Newspaper article The Journal (Newcastle, England)

Fighting Back for the Farmers; North East MPs Are Fighting for a Fairer Deal for the Region's Rural Areas. JONATHAN WALKER Explores the Debate

Newspaper article The Journal (Newcastle, England)

Fighting Back for the Farmers; North East MPs Are Fighting for a Fairer Deal for the Region's Rural Areas. JONATHAN WALKER Explores the Debate

Article excerpt


THE countryside is fighting back. MPs representing rural constituencies have demanded a better deal from the Government.

Some of their colleagues representing major towns and cities don't like it - but they may have a point.

The plight of the countryside has been raised by 119 MPs, who presented petitions to the House of Commons complaining that the way the Government distributes money is "unfair to rural communities".

Petitions to Parliament are recorded in Hansard and a copy is sent to the relevant Government department.

But if truth be told, individual petitions are unlikely to have much effect.

What's different this time, however, is the sheer number of them, all raising the same issue and demanding action.

MPs who presented petitions to the House - they are handed to a Commons clerk and placed in a green bag hanging behind the Speaker's chair in a short formal ceremony - include Alan Beith, Liberal Democrat MP for Berwick-upon-Tweed in Northumberland. And they also include Roberta Blackman-Woods, Labour MP for the City of Durham. She explained to fellow MPs: "Although my constituency is the City of Durham, it has a large rural area and, critically, is part of Durham County Council, a large rural authority that wants its rural fair share."

The MPs are backing a campaign called Rural Fair Share, which aims to highlight three key facts. First, people in rural residents earn less on average than people in cities.

Second, the council tax they pay is on average PS76 a head higher.

And third, urban areas receive 50% more funding per head - despite the obvious higher cost of delivering many services in a rural area Now, MPs in the big cities might have a few things to say about that. For a start, while average wages might be higher, cities also tend to have pockets of deprivation and crushing poverty that you don't find in the shires.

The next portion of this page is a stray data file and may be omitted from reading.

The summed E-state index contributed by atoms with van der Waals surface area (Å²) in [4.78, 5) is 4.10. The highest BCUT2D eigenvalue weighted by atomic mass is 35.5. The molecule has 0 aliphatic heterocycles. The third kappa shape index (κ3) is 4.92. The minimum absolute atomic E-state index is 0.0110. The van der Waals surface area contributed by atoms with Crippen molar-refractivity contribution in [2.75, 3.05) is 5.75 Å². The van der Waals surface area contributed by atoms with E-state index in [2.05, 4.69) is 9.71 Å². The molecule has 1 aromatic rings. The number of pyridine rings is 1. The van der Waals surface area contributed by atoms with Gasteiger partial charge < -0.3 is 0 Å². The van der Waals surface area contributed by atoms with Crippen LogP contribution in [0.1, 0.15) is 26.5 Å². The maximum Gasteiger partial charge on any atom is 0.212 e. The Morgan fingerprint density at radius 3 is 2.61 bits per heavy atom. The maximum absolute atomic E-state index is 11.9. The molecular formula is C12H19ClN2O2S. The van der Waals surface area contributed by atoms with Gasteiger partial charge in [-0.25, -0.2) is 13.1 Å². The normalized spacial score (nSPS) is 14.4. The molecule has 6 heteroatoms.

But there's no doubt that money is shared unequally, rightly or wrongly.

A report by House of Commons researchers found that Treasury funding for local authorities for 2013-14 came to PS1,595 per household in Newcastle, PS1,382 per household in Gateshead, PS1,116 per household in North Tyneside, PS1,546 per household in South Tyneside and PS1,503 per household in Sunderland. But in Northumberland it was PS1,023 per head, significantly lower. When you look at council tax rates, the picture is reversed. Average council tax bills per household for 2013- 14, including precepts, are PS840 in Gateshead, PS817 in Newcastle, PS857 in North Tyneside, PS738 in South Tyneside and PS714 in Sunderland, according to figures published by the Department for Communities and Local Government.

But in Northumberland , they are PS1,108 per household.

Earlier this year, a Committee of MPs looked at the way rural areas were funded - and concluded they were being treated unfairly.

A report by the Commons Environment, Food and Rural Affairs Committee concluded: ""Rural communities pay higher council tax bills per dwelling, receive less government grants and have access to fewer public services than their urban counterparts.

"The Government needs to recognise that the current system of calculating the local government finance settlement is unfair to rural areas in comparison with their urban counterparts and take action to reduce the disparity. …

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